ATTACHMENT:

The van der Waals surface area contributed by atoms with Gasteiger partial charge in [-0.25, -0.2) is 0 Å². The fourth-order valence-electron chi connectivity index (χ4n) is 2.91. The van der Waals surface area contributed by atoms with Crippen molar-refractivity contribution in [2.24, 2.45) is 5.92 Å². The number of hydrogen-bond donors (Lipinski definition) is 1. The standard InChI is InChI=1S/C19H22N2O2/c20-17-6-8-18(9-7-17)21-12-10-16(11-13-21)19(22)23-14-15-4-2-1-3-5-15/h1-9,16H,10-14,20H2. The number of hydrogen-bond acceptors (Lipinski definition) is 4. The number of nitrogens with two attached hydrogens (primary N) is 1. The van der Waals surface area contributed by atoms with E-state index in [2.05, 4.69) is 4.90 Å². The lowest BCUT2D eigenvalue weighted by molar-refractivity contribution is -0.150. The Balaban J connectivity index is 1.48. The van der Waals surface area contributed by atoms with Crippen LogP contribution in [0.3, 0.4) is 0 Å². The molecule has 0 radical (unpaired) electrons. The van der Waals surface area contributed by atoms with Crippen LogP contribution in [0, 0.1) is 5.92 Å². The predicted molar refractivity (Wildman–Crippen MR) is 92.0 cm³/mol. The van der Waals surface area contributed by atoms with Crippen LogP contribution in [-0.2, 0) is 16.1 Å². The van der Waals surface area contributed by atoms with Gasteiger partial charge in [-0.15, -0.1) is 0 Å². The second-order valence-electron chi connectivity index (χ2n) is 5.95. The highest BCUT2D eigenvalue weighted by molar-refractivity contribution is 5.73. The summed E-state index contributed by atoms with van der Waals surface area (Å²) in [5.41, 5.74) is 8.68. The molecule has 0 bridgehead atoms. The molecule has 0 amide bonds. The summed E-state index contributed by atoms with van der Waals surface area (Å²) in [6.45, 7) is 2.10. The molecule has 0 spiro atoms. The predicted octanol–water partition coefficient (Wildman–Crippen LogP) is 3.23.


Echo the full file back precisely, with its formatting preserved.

The van der Waals surface area contributed by atoms with Gasteiger partial charge in [-0.25, -0.2) is 0 Å². The fourth-order valence-electron chi connectivity index (χ4n) is 2.91. The van der Waals surface area contributed by atoms with Crippen molar-refractivity contribution in [2.24, 2.45) is 5.92 Å². The number of hydrogen-bond donors (Lipinski definition) is 1. The standard InChI is InChI=1S/C19H22N2O2/c20-17-6-8-18(9-7-17)21-12-10-16(11-13-21)19(22)23-14-15-4-2-1-3-5-15/h1-9,16H,10-14,20H2. The number of hydrogen-bond acceptors (Lipinski definition) is 4. The number of nitrogens with two attached hydrogens (primary N) is 1. The van der Waals surface area contributed by atoms with E-state index in [2.05, 4.69) is 4.90 Å². The lowest BCUT2D eigenvalue weighted by molar-refractivity contribution is -0.150. The Balaban J connectivity index is 1.48. The van der Waals surface area contributed by atoms with Crippen LogP contribution in [0.3, 0.4) is 0 Å². The molecule has 0 radical (unpaired) electrons. The van der Waals surface area contributed by atoms with Crippen LogP contribution in [0, 0.1) is 5.92 Å². The predicted molar refractivity (Wildman–Crippen MR) is 92.0 cm³/mol. The van der Waals surface area contributed by atoms with Crippen LogP contribution in [-0.2, 0) is 16.1 Å². The van der Waals surface area contributed by atoms with Gasteiger partial charge in [-0.15, -0.1) is 0 Å². The second-order valence-electron chi connectivity index (χ2n) is 5.95. The highest BCUT2D eigenvalue weighted by molar-refractivity contribution is 5.73. The summed E-state index contributed by atoms with van der Waals surface area (Å²) in [5.41, 5.74) is 8.68. The molecule has 0 bridgehead atoms. The molecule has 0 amide bonds. The summed E-state index contributed by atoms with van der Waals surface area (Å²) in [6.45, 7) is 2.10. The molecule has 0 spiro atoms. The predicted octanol–water partition coefficient (Wildman–Crippen LogP) is 3.23.